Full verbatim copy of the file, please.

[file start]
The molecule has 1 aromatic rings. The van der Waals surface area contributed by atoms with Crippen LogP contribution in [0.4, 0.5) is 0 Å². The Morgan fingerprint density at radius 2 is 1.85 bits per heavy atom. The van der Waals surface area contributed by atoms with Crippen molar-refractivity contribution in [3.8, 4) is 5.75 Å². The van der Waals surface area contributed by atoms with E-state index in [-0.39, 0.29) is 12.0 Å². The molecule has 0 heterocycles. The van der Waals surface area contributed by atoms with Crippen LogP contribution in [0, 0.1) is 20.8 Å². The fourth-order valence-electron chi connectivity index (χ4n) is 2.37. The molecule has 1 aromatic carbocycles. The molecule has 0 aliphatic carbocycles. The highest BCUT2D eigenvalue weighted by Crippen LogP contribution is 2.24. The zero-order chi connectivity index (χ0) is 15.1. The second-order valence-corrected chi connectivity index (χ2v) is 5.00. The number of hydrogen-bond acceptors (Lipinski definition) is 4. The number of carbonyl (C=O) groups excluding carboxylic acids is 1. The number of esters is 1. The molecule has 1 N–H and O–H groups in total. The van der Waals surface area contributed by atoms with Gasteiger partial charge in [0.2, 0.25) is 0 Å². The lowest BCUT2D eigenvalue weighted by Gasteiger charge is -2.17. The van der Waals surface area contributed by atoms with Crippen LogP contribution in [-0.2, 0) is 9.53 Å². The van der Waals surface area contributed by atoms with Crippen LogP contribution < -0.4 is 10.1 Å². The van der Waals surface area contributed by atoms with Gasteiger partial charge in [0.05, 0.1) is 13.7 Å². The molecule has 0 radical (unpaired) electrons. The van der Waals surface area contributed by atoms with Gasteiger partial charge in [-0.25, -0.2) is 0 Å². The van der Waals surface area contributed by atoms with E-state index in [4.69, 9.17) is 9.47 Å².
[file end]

The molecule has 1 aromatic rings. The van der Waals surface area contributed by atoms with Crippen LogP contribution in [0.4, 0.5) is 0 Å². The Morgan fingerprint density at radius 2 is 1.85 bits per heavy atom. The van der Waals surface area contributed by atoms with Crippen molar-refractivity contribution in [3.8, 4) is 5.75 Å². The van der Waals surface area contributed by atoms with E-state index in [-0.39, 0.29) is 12.0 Å². The molecule has 0 heterocycles. The van der Waals surface area contributed by atoms with Crippen LogP contribution in [0, 0.1) is 20.8 Å². The fourth-order valence-electron chi connectivity index (χ4n) is 2.37. The molecule has 1 aromatic carbocycles. The molecule has 0 aliphatic carbocycles. The highest BCUT2D eigenvalue weighted by Crippen LogP contribution is 2.24. The zero-order chi connectivity index (χ0) is 15.1. The second-order valence-corrected chi connectivity index (χ2v) is 5.00. The number of hydrogen-bond acceptors (Lipinski definition) is 4. The number of carbonyl (C=O) groups excluding carboxylic acids is 1. The number of esters is 1. The molecule has 1 N–H and O–H groups in total. The van der Waals surface area contributed by atoms with Gasteiger partial charge in [0.2, 0.25) is 0 Å². The lowest BCUT2D eigenvalue weighted by Gasteiger charge is -2.17. The van der Waals surface area contributed by atoms with Crippen LogP contribution in [-0.2, 0) is 9.53 Å². The van der Waals surface area contributed by atoms with Crippen LogP contribution < -0.4 is 10.1 Å². The van der Waals surface area contributed by atoms with Gasteiger partial charge in [0.05, 0.1) is 13.7 Å². The molecule has 0 radical (unpaired) electrons. The van der Waals surface area contributed by atoms with Gasteiger partial charge in [-0.25, -0.2) is 0 Å². The van der Waals surface area contributed by atoms with E-state index in [4.69, 9.17) is 9.47 Å².